Jane’s penchant for wearing caps was also captured in a watercolor and pencil portrait of her from 1810. It was created by her sister Cassandra, who was an amateur watercolorist. The cap Jane wore in this 1810 image was described as a “small quilled tulle” cap, and, of Cassandra’s drawing of Jane, one writer remarked:
“In this drawing she appears to be under thirty, short round curls shade her forehead, and her expression is peculiarly arch, intelligent and animated. She seems to be amused and wide-awake to everything that is passing around her.”
For James’ Memoir of Jane Austen, a local artist, James Andrews, was hired to redraw Cassandra’s 1810 watercolor for the frontispiece. James and his sisters helped Andrews with the drawing, but members of Jane’s family who remembered her best were somewhat disappointed with the result. They did not necessarily think it resembled Jane, and a one-time neighbor of Jane’s at Chawton, Charlotte Maria Middleton, wrote of the portrait:
“Jane’s likeness is hardly what I remember there is a look, & that is all – I remember her as a tall thin spare person with very high cheek bones great colour – sparkling Eyes not large but joyous & intelligent The face by no means so broad & plump as represented; perhaps it was taken when very young, but the Cap looks womanly.”
Another portrait thought to be of Jane is also a pencil and watercolor done by James Stanier Clarke, who was an admirer of Jane’s talents and someone she described as “courteous.” He met her when he escorted her through the Prince Regent’s residence at Carlton House where she went to see the Prince’s library on Monday, 13 November 1815. Like Cassandra’s portrait of Jane, Clarke’s portrait is also small (6 inches by 4 inches).
How this portrait came to light is an interesting story and involved Clarke producing a book of his drawings that he titled, Sacred To Friendship. It was sold in an estate sale in 1955, and a lifelong bibliophile, Richard James Wheeler, came across it on a shelf at the secondhand bookstore that had acquired it. The book contained one-hundred identified drawings, two sketches of two unnamed women, many autographs, and verses. One of the unidentified women was later determined to be Princess Caroline Amelia Elizabeth of Brunswick. The second unidentified woman was placed near the section containing autographs of female novelists, suggesting that the unidentified person was a novelist.
“Richard Wheeler made the connection between the second woman depicted in Clarke’s album with Jane Austen only after seeing a photo of Cassandra’s sketch of her sister and its familiar Victorian round-eyed copy that Andrews made for the frontispiece of the Memoir and then reading in A Family Record what Mrs. Elizabeth ‘Lizzy’ Austen Rice … had written to her cousin, James Edward, after seeing the frontispiece picture of their Aunt Jane in his Memoir: ‘I remember her so well & loved her so much … how well the portrait has been lithographed! I think it very like only the eyes are too large, not for beauty but for likeness’. As Wheeler reports, when he observed ‘the similarities with the face of the lady in Clarke’s Friendship Book,’ his attention was ‘jolted.’”
Another niece of Jane’s was Anna Austen, the daughter of Jane’s oldest brother James. Anna was a lively, vivacious, and outgoing child who was often considered to be naughty. She and Jane bonded over “bad” romantic fiction and over the fact that Anna was interesting in being a writer too. In fact, Anna received many letters from her Aunt Jane about literary matters. As an adolescent, Anna provided the following description of her aunt:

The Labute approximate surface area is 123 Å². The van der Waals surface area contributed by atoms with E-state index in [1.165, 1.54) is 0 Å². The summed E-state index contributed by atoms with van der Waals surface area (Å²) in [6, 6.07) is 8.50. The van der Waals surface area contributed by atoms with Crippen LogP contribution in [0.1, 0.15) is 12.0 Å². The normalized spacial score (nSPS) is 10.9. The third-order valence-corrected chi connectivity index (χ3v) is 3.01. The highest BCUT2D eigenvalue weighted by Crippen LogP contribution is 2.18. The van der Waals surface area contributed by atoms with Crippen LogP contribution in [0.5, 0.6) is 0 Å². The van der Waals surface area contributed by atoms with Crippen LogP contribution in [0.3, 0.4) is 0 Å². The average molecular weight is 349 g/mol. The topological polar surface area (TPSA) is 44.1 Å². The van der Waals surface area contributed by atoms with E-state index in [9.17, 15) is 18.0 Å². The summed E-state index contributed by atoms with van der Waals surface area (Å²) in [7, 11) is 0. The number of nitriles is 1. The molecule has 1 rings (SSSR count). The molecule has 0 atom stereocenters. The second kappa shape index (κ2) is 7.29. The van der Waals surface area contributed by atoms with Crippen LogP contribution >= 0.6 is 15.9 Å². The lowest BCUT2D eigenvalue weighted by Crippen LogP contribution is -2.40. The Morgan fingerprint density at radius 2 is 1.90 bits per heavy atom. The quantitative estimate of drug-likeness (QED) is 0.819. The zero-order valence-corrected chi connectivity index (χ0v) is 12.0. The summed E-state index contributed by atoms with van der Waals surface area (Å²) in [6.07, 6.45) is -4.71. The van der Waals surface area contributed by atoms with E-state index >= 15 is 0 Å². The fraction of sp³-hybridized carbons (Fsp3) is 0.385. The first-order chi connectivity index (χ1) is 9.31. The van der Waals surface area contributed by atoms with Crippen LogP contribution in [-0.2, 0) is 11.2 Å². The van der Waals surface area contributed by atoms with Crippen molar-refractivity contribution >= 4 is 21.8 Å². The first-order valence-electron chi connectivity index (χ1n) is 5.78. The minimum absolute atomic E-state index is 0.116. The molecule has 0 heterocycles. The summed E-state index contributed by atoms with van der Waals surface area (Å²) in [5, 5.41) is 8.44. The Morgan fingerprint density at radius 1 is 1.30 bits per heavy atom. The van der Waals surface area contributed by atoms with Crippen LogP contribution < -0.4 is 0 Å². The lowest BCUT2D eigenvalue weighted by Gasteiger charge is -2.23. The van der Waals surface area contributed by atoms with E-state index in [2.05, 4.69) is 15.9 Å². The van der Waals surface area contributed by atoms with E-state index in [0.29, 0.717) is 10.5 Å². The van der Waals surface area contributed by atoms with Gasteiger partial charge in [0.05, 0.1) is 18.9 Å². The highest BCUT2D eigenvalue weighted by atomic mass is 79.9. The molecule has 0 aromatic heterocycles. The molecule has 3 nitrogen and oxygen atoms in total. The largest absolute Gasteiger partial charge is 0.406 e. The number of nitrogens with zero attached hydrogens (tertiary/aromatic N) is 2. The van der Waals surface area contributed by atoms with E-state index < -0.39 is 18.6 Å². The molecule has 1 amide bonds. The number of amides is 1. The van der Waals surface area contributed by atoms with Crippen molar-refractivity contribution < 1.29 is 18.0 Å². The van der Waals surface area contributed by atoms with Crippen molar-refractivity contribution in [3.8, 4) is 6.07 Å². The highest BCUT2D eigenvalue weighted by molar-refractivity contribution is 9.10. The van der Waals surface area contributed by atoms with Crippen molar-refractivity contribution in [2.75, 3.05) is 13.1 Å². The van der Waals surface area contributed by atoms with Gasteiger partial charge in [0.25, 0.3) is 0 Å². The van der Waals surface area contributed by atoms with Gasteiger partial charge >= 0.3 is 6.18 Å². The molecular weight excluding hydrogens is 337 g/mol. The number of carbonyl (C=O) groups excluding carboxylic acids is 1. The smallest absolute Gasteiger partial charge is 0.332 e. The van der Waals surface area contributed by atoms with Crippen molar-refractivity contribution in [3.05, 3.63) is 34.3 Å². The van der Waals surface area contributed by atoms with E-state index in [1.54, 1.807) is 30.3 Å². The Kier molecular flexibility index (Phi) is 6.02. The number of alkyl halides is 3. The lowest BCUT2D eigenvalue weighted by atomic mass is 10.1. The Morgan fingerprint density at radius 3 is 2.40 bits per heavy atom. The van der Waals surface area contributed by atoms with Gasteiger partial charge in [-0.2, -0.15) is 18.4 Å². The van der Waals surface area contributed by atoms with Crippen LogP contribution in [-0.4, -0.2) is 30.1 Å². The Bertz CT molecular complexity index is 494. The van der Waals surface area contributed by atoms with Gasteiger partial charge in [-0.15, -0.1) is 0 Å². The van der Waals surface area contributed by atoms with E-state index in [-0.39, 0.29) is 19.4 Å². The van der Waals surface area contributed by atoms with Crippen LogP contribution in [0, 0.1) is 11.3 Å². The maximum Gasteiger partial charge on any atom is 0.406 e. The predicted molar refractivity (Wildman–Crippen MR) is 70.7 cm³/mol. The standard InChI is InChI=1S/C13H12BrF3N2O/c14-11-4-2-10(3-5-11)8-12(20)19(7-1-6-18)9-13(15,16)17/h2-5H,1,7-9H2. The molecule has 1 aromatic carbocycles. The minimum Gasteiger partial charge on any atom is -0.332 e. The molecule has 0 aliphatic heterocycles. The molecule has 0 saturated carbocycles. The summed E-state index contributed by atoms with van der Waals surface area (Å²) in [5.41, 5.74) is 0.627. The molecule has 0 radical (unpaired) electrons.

“The figure tall and slight, but not drooping; well balanced, as was proved by her quick firm step. Her complexion of that rare sort which seems the particular property of light brunettes; a mottled skin, not fair, but perfectly clear and healthy; the fine natural curling hair, neither light nor dark; the bright hazel eyes to match, and the rather small, but well-shaped nose.”
One last picture of Jane that must be mentioned is the current image depicted of her on England’s 10-pound note. This image was taken from Andrews’ redraw, and, as previously mentioned, is an image that does not accurately reflect what Jane looked like. The note’s image shows an improved, prettier, and airbrushed Jane Austen than the one Andrews created, and, so, instead of getting closer to what Jane looked like when she was alive, it seems Jane’s image is moving further away from reality. What did Jane Austen really look like? The Jane that most historians claim would appear if accurate, would be a woman with sharper features, and perhaps have a less pleasant or sour look.
-  Atlantic Monthly: A Magazine of Literature, Art and Politics v. 11 (Atlantic Monthly, 1863), p. 236.
-  J. Austen and H. T. Austen, Northanger Abbey: And Persuasion v. 1 (London: John Murray, 1818), p. ix–x.
-  V. G. Myer, Jane Austen, Obstinate Heart: A Biography (Arcade Publishing, 1997), p. 7.
-  James Edward Austen-Leigh, A Memoir of Jane Austen (London: Richard Bentley and Son London, 1871), p. 87.
-  J. Austen, Lady Susan: The Watsons v. 6 (New York: Athenaeum society, 1892), p. 35.
-  London Evening Standard, “Jane Austen’s Letters,” October 29, 1884, p. 3.
-  C. Brooke, C.N.L. Brooke and B. Christopher, Jane Austen: Illusion and Reality (Cambridge: D.S. Brewer, 1999), p. 5.
-  C. J. Hamilton, Women Writers (London: Ward, Lock, Bowden and Company, 1892), p. 199.
-  D. L. Faye and W. Austen-Leigh, Jane Austen: A Family Record (Cambridge: Cambridge University Press, 2004), p. 282.
-  Joan K. Ray and Richard J. Wheeler, “James Stainer Clarke’s Portrait of Jane Austen,” at jasna.org, p. 113.
-  W. Austen-Leigh and R. A. Austen-Leigh, Jane Austen, Her Life and Letters: A Family Record (New York: E.P. Dutton, 1914), p. 239–40.